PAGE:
We all have workplace habits that could themselves use a little work. Sometimes though, bad habits combined with bad attitudes can create a toxic combination that spills over and affects whole teams.
There are many toxic behaviors that may be present in your workplace, but it’s important to consider looking out for the unproductive behaviors such as:
Disorganization. Disorganized individuals are easy to identify - they’re often running late, missing deadlines, or arriving to meetings unprepared. While occasional bouts of disorganization happen to everyone, the disorganized employee never seems to “pull up” and get out of their chaotic funk.
What’s the antidote? Many people become disorganized when the demands of their job begin to overwhelm their ability to keep track of everything; training can go a long way to remedy this. Sometimes a few organization tips and tools are all that is needed to get them on their feet. Pair this training with frequent check-ins and offers of support. If the problem persists, consider removing some assignments or having someone assist them with their workload.
Unreliability. An employee promises to do X, Y, and Z but never seems to come through on those promises, even when those activities are mission critical. Unreliability can often stem from disorganization, but it’s much more: while disorganized employees often mean well and make excuses for their disorganization, unreliable employees don’t even flag that there is a problem. They simply don’t deliver.
What’s the antidote? As a manager, you need to figure out if the unreliability stems from a personal problem, a work problem, or simply a lack of care. If it’s a problem at work or home, you can take supportive steps. Also explain to the employee that, while work hiccups happen, the team needs to know so that appropriate alternatives can be explored. If none of that works, you have a “lack of care” case on your hands, and it might be time for the employee to move on.
Resistance. Human beings are naturally suspicious of change. We don’t like disruptions in our routine or our social connections and we fear the unknown. In some employees this natural resistance to change becomes an ingrained habit, so much so that they become speedbumps to any meaningful improvement (or even discussions about improvement).
What’s the antidote? Resistance needs to be understood and dealt with in a formal manner if change is to happen at all. Many times resistance happens because an employee has been burned by changes in the past and so is skeptical about any new initiatives. Be honest about the benefits of any changes, and what makes the current plans better over failed past attempts at change. Listen to their concerns. Finally, give them an “out”: a chance to come talk to you if the change does not seem to be working out. Simply feeling like there is an escape hatch can help the resistant employee feel comfortable getting on board with something new.
Gossip. Yes, it’s nice to be social with your coworkers. But when socialization turns into gossip and office drama, it can put big dent in productivity.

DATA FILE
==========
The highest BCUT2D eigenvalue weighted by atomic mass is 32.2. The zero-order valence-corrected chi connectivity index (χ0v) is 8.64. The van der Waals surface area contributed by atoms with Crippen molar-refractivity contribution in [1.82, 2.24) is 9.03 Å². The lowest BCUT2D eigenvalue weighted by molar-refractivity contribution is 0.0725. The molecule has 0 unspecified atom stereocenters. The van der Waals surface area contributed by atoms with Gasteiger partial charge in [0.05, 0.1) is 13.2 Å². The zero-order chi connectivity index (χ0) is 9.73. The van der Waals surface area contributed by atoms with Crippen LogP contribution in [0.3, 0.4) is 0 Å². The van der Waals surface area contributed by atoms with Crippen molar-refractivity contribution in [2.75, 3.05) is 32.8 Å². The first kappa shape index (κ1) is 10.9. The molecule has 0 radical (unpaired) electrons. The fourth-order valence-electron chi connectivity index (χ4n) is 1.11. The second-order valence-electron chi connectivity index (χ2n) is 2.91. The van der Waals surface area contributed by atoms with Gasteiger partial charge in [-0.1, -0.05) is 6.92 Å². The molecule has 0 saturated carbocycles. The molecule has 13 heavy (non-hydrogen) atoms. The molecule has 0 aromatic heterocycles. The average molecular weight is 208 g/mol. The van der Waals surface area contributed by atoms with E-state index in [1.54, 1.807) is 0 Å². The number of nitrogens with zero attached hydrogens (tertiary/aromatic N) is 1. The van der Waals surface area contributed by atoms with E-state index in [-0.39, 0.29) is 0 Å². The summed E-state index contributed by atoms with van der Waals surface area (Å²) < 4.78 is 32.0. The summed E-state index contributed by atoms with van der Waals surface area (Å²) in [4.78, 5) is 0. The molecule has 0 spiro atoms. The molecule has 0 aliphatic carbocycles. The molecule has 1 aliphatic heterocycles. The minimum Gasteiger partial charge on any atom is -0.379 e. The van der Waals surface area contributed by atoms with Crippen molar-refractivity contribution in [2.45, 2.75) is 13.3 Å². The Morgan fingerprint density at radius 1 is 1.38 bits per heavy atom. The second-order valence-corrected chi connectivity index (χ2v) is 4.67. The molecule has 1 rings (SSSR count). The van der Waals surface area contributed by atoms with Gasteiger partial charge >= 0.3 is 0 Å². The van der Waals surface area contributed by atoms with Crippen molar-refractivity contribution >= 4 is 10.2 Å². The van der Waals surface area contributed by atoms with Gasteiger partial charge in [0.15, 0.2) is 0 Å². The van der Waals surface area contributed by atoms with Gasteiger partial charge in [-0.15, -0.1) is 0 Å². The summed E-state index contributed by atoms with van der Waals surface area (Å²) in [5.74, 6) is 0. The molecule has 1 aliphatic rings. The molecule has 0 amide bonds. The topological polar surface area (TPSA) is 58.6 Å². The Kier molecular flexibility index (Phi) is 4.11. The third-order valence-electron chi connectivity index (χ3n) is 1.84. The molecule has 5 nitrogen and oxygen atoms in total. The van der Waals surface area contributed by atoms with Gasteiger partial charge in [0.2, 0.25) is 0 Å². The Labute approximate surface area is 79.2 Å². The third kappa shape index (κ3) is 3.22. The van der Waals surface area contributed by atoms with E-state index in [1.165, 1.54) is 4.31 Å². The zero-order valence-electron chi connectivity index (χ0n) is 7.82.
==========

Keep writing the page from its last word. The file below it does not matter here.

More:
What’s the antidote? Gossip and other “pro-social” issues usually stem from immaturity, hidden concerns about being liked, or both. You can use this to your advantage: praise them when they do good work in an appropriate manner, and redirect them when they get too chatty or too involved in office politics. Most people will start getting the hint. You might also want to consider training in communication skills.
Laziness. We've all had an employee that just can’t get motivated to do the important things. Sometimes this employee is open about it; they are the ones you’ll catch playing Angry Birds on their tablets or constantly checking their fantasy football stats. Other times, this employee is stealthy and clever about it (which is why they are not lazy, per se). They’ll find ways to avoid assignments and shirk responsibility, and when they do work, they work at a painfully slow pace.
The antidote: Laziness is a lack of engagement par excellence. You might need to revisit your company’s programs and practices for employee engagement to see what’s missing. Also try approaching the employee directly: sometimes, slothful behaviors stem from unclear expectations or hidden resentments.That said, if your slothful employee is being tricky or deceitful in their work dodging, it might be a sign that they need to move on and consider a career path they would enjoy more fully.
Negativity. Negativity is a topic we explored recently on this blog, and it’s a big concern in some organizations. Negativity, if it goes on for too long, can sap your company morale and drain away your productivity. It also provides fertile grounds for some of the other toxic behaviors on this list, like disorganization, gossip, and sloth.
The antidote: Take a peek at our blog post about negativity, which lays out 7 tips for managing negativity in the workplace. Following those steps will help you to root out negativity before it begins infecting others.
An important thing to remember is that toxic employees often have good qualities, too… otherwise, they wouldn’t be hired to begin with. Unproductive and antisocial behaviors typically rear their head only when employees are frustrated, scared, slighted, or just plain stressed. Luckily, this means that good managers can do something about them, usually through a combination of changing the work environment and dealing with those behaviors head-on.
If you would like to find out more about managing employee behaviors, start a trial of Thinkzoom so you can check out our video courses on topics like change management, managing negativity, organization, and more.